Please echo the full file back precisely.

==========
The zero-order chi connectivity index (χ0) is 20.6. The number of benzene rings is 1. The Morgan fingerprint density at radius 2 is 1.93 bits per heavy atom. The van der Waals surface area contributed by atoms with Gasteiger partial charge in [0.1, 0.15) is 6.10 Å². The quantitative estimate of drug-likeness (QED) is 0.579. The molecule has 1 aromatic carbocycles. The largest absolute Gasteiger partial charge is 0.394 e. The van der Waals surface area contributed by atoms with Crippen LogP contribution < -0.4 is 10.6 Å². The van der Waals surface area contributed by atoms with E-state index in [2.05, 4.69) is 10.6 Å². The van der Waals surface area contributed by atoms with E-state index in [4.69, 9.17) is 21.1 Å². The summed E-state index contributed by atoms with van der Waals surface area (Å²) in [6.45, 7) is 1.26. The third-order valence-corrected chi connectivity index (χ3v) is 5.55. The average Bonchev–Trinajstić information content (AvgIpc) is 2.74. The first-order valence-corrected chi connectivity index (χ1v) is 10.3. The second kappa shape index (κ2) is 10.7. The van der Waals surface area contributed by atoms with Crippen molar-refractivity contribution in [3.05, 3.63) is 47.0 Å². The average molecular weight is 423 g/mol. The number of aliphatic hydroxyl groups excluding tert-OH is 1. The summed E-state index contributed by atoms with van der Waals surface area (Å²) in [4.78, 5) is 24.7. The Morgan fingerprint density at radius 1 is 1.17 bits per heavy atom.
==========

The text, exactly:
The zero-order chi connectivity index (χ0) is 20.6. The number of benzene rings is 1. The Morgan fingerprint density at radius 2 is 1.93 bits per heavy atom. The van der Waals surface area contributed by atoms with Gasteiger partial charge in [0.1, 0.15) is 6.10 Å². The quantitative estimate of drug-likeness (QED) is 0.579. The molecule has 1 aromatic carbocycles. The largest absolute Gasteiger partial charge is 0.394 e. The van der Waals surface area contributed by atoms with Crippen LogP contribution < -0.4 is 10.6 Å². The van der Waals surface area contributed by atoms with E-state index in [2.05, 4.69) is 10.6 Å². The van der Waals surface area contributed by atoms with E-state index in [4.69, 9.17) is 21.1 Å². The summed E-state index contributed by atoms with van der Waals surface area (Å²) in [6.45, 7) is 1.26. The third-order valence-corrected chi connectivity index (χ3v) is 5.55. The average Bonchev–Trinajstić information content (AvgIpc) is 2.74. The first-order valence-corrected chi connectivity index (χ1v) is 10.3. The second kappa shape index (κ2) is 10.7. The van der Waals surface area contributed by atoms with Crippen molar-refractivity contribution in [3.05, 3.63) is 47.0 Å². The average molecular weight is 423 g/mol. The number of aliphatic hydroxyl groups excluding tert-OH is 1. The summed E-state index contributed by atoms with van der Waals surface area (Å²) in [4.78, 5) is 24.7. The Morgan fingerprint density at radius 1 is 1.17 bits per heavy atom.